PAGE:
Growing up NASCAR
One of the fun questions Southerners like to ask those who have recently moved here from the North is: do you know what NASCAR stands for.
The answers are always entertaining but rarely correct. It stands for National Association for Stock Car Auto Racing.
I grew up in Charlotte North Carolina. Racing was always around us. My family watched it on TV. Everyone had their favorite race car driver. In the 60’s names like Fire Ball Roberts, Fred Lorenzen and Pete Hamilton were the names that I heard most.
I recall when we would drive to the beach for summer vacation, we would drive through the small town of Darlington, SC. It was a sleepy Southern town most of the time but on the 4th of July weekend it was anything but.
There were race tracks all around us. Rockingham, Wilkesboro, Martinsville and of course Charlotte Motor Speedway.
You had your favorite driver, you pulled for your driver and team on race day, it was part of the culture.
When I was about 15 years old, we moved from Matthews, NC to the South side of Charlotte to the Steele Creek neighborhood. For the first time, we finally had neighbors and I had kids around that were my age and that I went to High School with.
There were two guys that I became fast friends with, Scott Sullivan and Kenny Talbert
They were a year younger than me but they acted older and they were a lot of fun. Scott had a motorcycle and would rife it over to my house from time to time. They liked to fish, they had guns and they let me into their circle.
Every now and then I would stay the night with Scott. His parents were real nice and they had a very cool house on the end of Markswood Road that overlooked a big creek. They talked funny because they were from Boston.
His Dad was always working on something in the garage. Scott told me he was a mechanic. They had a garage full of tools. They also had a welding set up and Scott was always making something using the acetylene torch.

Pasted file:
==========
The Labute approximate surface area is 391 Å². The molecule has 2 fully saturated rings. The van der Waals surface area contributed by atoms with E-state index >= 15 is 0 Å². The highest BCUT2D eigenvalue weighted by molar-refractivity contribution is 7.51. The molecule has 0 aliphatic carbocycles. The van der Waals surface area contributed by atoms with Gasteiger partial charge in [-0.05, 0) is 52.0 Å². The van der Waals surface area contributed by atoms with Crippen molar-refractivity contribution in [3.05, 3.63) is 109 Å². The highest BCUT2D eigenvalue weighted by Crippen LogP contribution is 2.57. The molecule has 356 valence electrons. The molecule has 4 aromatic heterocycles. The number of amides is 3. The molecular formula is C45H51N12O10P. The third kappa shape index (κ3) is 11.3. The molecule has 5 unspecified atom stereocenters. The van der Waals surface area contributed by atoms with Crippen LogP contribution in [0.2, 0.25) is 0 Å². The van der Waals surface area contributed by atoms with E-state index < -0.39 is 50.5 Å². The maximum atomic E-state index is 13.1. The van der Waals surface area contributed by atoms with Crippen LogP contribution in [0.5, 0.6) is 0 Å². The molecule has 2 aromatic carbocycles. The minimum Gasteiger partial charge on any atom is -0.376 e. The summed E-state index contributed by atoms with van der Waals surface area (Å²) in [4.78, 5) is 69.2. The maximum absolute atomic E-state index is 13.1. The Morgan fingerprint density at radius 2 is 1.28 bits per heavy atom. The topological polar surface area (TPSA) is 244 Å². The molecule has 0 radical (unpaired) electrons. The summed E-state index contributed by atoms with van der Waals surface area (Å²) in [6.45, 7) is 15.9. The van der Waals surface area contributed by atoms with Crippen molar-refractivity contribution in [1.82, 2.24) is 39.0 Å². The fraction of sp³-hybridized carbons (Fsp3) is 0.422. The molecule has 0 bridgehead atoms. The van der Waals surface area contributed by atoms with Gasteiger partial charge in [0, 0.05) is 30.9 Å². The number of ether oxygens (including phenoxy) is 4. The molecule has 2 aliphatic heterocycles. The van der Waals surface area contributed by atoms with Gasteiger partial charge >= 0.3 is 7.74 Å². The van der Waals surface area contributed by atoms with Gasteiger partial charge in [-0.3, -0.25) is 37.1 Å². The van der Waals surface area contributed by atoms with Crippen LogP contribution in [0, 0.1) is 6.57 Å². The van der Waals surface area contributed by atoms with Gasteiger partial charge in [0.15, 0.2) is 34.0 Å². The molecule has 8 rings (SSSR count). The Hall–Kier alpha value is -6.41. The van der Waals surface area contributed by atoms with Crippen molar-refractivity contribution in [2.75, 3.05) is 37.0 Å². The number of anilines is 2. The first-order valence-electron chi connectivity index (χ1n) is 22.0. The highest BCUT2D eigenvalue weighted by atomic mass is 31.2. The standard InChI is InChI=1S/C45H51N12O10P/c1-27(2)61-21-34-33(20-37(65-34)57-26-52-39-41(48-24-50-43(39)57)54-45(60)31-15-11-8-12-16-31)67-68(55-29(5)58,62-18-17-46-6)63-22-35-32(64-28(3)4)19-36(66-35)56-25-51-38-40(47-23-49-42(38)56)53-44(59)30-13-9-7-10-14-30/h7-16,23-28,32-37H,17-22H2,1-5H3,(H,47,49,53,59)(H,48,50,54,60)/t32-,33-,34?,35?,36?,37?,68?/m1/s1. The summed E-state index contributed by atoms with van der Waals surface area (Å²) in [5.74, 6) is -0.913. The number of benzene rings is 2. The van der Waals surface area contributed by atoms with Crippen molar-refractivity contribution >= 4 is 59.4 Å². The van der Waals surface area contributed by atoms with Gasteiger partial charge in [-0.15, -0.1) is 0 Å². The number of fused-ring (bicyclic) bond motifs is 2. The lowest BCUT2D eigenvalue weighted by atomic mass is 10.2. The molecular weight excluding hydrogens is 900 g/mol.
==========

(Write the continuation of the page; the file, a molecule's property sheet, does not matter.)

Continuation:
One Sunday he invited me over for a cook out. There were alot of other cars in the drive way and a bunch of people I didn’t know. Scott said they were people from the Shop where his Dad worked, he said Holman and Moody. I said ‘wait up, you mean the race car builder’? He goes, ‘yep’ that’s the one.
All of a sudden the wheels are turning and things are making sense. I realized his father Jack Sullivan was an engine mechanic for Holman and Moody.
He introduced me to Fred Lorenzen and Pete Hamilton. These guys were bigger than life and for a 15 year old kid who grew up in the country of Carolina this was a big deal.
They were real nice guys and I just listened as they talked about cars, engines and race tracks.
The next weekend, Scott asked me if I would like to join them for a trip to the Speedway. They were going to be testing the fuel pump and a new fuel mixture for one of the engines they were working on. Of course, I said ‘yes’!
When I got to their house, they were also loading up Scott’s trail bike onto a trailer to take to the track.
It was an unbelievable day.
I got to ride in a new Ford Mustang they were working on. Scott’s Dad was driving and I will never forget the experience. Especially as we entered one of the banked turns. I know we were going well over 100 MPH and when we went into the bank, I could feel myself sinking into the seat of the car. I couldn’t moved. I could not move my head forward or even move my neck. It literally took my breath away.
When they got done running a few laps with the Mustang, Scott cranked up the trail bike. He took it for a few trips around the track and it looked like he was barely moving. Then he asked me if I wanted to take a run. He said, make sure when you go into the turn that you either stay low on track or hit it at least 70 MPH or otherwise, you are not going to be able to hold the turn.
It was just an unreal expereience. I hit the turn going 70 + and I felt like I was flying. I also remember seeing these big gaping cracks in the asphalt and thinking I remember hearing about the commentators talk about them on race day. It was a topic of controversy because there were a lot of drivers who complained about it.
When I told my family and friends they simply could not believe it. I could hardly believe it either.
It was an experience I wilI never forget.